Britain To Build A ‘National Flagship’ To Promote Maritime Trade
by Alistair Smout (Reuters) – Britain is to build a new flagship to promote its business and trade interests around the world, the government said on Saturday, in a move it...
By Mikael Holter
(Bloomberg) — Statoil ASA could be forced to delay its Johan Castberg project in Norway’s Arctic waters for a third time after oil prices dropped by more than half since June.
“It remains to be seen whether we’re able to come up with a good enough solution within the timeframe that’s been set,” Eldar Saetre, Statoil’s acting chief executive officer, said in an interview in Oslo today. “There’s a situation that forces us to make tough prioritizations.”
Norway’s biggest energy company delayed Castberg for a second time last year after disappointing exploration results in the Barents Sea failed to boost the profitability of the project, which the Stavanger-based explorer says was already challenged by rising costs and a tax increase. The state- controlled company said in November it plans to present a development concept for Castberg in July.
Brent crude, the European benchmark, has dropped from $115 a barrel in June to less than $52 a barrel, prompting oil companies to reconsider projects around the globe. Arctic oil fields such as Castberg, which are already expensive because of a lack of infrastructure and harsh conditions, are especially vulnerable.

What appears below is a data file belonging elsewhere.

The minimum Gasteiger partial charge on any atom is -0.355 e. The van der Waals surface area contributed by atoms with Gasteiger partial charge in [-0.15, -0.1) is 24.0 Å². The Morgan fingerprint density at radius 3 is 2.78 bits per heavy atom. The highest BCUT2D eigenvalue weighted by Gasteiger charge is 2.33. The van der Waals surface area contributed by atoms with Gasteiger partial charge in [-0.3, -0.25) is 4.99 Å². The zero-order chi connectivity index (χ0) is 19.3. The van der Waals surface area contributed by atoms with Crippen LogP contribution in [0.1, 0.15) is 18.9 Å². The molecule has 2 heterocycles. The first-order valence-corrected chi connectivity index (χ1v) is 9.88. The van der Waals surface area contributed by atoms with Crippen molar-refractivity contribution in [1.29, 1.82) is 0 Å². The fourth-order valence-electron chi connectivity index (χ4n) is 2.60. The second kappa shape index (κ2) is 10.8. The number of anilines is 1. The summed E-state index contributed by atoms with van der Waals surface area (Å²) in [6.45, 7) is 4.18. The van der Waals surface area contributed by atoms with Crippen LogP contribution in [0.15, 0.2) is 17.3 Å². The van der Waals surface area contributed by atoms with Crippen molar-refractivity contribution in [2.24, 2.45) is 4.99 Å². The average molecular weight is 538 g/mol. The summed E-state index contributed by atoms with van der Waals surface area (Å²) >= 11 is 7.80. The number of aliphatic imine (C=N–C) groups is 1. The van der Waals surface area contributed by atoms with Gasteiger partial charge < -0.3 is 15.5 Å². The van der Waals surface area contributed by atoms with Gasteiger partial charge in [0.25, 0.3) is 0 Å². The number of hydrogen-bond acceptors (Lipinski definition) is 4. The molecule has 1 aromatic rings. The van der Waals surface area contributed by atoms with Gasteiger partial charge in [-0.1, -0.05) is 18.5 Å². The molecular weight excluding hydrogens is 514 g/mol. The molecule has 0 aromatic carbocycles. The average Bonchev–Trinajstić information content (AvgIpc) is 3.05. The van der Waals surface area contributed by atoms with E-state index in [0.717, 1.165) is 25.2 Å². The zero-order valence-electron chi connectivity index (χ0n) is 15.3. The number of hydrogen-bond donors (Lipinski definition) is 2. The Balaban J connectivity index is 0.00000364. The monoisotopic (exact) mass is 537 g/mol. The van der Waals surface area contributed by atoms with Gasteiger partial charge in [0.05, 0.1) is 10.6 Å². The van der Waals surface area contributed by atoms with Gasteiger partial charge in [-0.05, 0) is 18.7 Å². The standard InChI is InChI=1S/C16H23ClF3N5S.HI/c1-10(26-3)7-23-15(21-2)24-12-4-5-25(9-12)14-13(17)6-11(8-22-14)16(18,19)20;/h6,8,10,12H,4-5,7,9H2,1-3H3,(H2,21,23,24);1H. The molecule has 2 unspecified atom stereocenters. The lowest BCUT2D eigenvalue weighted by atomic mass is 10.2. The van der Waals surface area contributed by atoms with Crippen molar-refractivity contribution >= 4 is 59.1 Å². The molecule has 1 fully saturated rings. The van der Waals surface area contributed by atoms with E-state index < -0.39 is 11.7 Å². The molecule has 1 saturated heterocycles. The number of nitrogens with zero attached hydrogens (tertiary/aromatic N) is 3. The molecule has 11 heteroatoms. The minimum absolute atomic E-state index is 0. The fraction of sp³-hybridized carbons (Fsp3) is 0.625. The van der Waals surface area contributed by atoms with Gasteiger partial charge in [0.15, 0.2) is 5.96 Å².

Castberg is still profitable at prices below $80 a barrel, Statoil said in November. Rystad Energy AS, an Oslo-based industry consultant, has said the break-even price for a standalone development of Castberg, which would exclude earlier plans for a new land-based oil terminal, is $60 to $70 a barrel.
Norway is betting on new developments in the Barents Sea, which is thought to hold more than 40 percent of the nation’s undiscovered resources, to compensate for falling production from aging fields in the North Sea.
Statoil’s Snoehvit gas project is the only field in operation in the Norwegian Barents. Eni SpA’s Goliat will be the first oil project, and it’s headed for a 50 percent cost overrun when it starts production this year.
Investment decisions in oil projects in Norway’s Arctic are “difficult to imagine” at current crude-price levels, said Luis Araujo, chief executive officer of offshore engineering company Aker Solutions ASA.
“A lot will be pushed forward,” he said in an interview on the sidelines of a conference organized by the Confederation of Norwegian Enterprise.
(c) 2015 Bloomberg.
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